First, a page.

The very title of Joanna Rakoff’s memoir, My Salinger Year, is enough to pique the interest of anyone who has read – and loved – anything written by J.D. Salinger. Since the title suggests an actual personal connection with the famed recluse, it is also enough to stir up a little envy. I listened to this book, using, for the first time, Audible. The audio version is actually narrated by the author, which creates a rather intimate illusion that Rakoff is speaking directly to her readers, perhaps over a cup of coffee, or sitting across the table at dinner.
In My Salinger Year, Rakoff recounts her experience working for the agency which represented Salinger. As part of her duties, she often fielded phone calls of those desperate to be put in touch with the author, and answered his fan mail. Occasionally she had direct contact with him. This, for a Salinger admirer such as myself, is fascinating enough to warrant reading the book. However, Rakoff’s memoir is more substantial than a boastful recitation of her Salinger encounters.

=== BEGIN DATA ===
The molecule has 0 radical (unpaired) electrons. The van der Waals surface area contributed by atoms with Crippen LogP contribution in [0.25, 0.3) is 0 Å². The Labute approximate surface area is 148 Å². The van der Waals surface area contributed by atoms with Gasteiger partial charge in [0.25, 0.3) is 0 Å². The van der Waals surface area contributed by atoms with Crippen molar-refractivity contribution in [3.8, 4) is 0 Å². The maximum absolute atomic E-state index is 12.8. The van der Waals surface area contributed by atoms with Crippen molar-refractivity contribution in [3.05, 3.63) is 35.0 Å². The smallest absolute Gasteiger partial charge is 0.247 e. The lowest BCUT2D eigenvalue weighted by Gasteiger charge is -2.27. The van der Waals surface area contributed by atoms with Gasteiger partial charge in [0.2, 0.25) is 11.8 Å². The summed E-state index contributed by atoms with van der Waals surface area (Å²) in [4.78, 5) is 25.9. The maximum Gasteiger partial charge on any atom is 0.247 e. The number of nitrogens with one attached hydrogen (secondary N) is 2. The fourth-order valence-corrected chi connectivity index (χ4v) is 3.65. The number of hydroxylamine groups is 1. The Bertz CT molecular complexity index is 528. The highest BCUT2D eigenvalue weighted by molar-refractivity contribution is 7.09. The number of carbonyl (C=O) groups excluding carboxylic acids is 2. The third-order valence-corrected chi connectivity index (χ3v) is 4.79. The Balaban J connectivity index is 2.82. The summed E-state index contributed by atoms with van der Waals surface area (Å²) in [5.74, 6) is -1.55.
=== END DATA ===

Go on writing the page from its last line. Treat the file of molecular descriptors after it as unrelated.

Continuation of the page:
The agency is the backdrop, and Salinger is a prominent co-star. But My Salinger Year is really about Rakoff, and one year of her post-college coming of age. She is figuring things out, sometimes painfully–what she wants to do, who she wants to be with, the kind of life she wishes to live. She is doing these things while working what literary types might consider a dream first job, surrounded by books and authors in New York City.
My Salinger Year is a beautifully written snapshot of one woman’s life. The language is exquisite, and the familiarity felt to the author as she narrates her story is remarkable. Particularly fascinating is the peek into an old-fashioned literary agency, operating in the 1990s as if it were stuck in a long lost era. What drew me to this book was my devotion to Salinger, but what kept me captivated was Rakoff’s superb storytelling.
Alysia lives in Metro Detroit with her husband and four children. She writes about family life, parenting issues, and other things of interest to her on her blog, Michigal.
Review copy was provided free of any obligation by Audible.com. No monetary or any other form of compensation was received.